LEWIS (West Huron) moved for leave to introduce Bill (No. Ill) to amend the Railway Act. He said: The
Bill I now feel it my duty to lay before the House has reference to a pernicious state of affairs which affects the people who travel in Canada, and the remedy which I propose will, I believe, be welcomed by the heads of the railways themselves, as well as by the Board of Railway Commissioners and by the general public. I have here an editorial article from a leading Ottawa paper dwelling upon the fact that the health as well as the comfort of the people who travel in Canada is affected by the sanitary state of the trains and the stations, especially the small stations throughout Canada. We have Acts of parliament which provide for the appointment of inspectors to look after the cattle, the fruit and other commodities carried on our trains, but we have no inspectors to look after the welfare of the people who travel. And now that the people of Canada are rising to the state of prosperity in which as I am glad to know the plain people like myself are getting the travelling habit, legislation of this kind is needed. The Railway Act provides that the Board of Railway Commissioners shall have power to look after the matter to which this Bill Tefers, but there is no machinery provided for that purpose. The Minister of Railways (Mr. Graham), whom I am glad to see in his place, may contend that the power of the Railway Commissioners in this matter is sufficient, but I do not so read the Railway Act. There are a number of clauses providing that certain officials may be appointed by the board with the approval of the Governor-in-Council, but there is no provision for the appointment of the officers referred to in this Bill. I am sure that no person within the sound of my voice, no person who travels in Canada, but will say that this Bill is needed. It is proposed by this Bill to add a subsection to section 284 of the Railway Act providing for five inspectors, to be appointed by the Board of Railway Commissioners subject to the approval of the Governor-in-Council. The duty oif these inspectors shall be to see that trains, railway stations, and buildings in connection therewith, are in a sanitary state. One of these inspectors shall be for the province of Ontario, one for the province of Quebec, one for the maritime provinces, one for Manitoba and Saskatchewan and one for Alberta and British Columbia.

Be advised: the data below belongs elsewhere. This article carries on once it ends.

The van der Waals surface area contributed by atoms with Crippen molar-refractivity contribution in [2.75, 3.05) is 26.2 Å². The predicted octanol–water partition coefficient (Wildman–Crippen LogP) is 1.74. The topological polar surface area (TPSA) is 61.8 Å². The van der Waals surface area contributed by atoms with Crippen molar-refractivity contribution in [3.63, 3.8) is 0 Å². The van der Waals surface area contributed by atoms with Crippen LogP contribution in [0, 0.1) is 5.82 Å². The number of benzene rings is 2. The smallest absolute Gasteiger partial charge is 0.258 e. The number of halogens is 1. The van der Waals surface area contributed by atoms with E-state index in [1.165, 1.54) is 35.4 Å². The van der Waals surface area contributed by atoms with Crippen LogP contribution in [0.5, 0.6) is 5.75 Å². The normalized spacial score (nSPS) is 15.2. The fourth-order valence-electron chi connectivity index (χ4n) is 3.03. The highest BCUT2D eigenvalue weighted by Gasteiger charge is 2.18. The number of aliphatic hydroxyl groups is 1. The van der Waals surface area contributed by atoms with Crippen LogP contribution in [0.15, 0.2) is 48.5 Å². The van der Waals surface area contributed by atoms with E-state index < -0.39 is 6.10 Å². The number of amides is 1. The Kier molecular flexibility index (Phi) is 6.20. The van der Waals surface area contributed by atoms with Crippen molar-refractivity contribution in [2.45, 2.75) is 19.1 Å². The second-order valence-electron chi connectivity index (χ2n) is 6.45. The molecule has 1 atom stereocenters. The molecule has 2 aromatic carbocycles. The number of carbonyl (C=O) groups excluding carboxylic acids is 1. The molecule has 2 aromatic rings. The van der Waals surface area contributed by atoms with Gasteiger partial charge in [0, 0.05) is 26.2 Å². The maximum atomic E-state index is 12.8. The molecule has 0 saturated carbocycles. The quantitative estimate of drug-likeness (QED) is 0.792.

The second clause is in reference to complaints under the Railway Act of which the Railway Board has cognizance. It has always occurred to me that while a large corporation, a mercantile company, a city or municipality, have power to put in force the Railway Act and ask the Commissioners to remedy the evils which may be extant, the poor man, the man of moderate means, has no such power. Therefore I ask this House to empower the board to appoint a public official, subject to the approval of the Governor-in-Council, who shall act as a public prosecutor, to whom private persons may make their complaints, and who shall examine the same, and, if necessary, lay them before the board and prosecute them.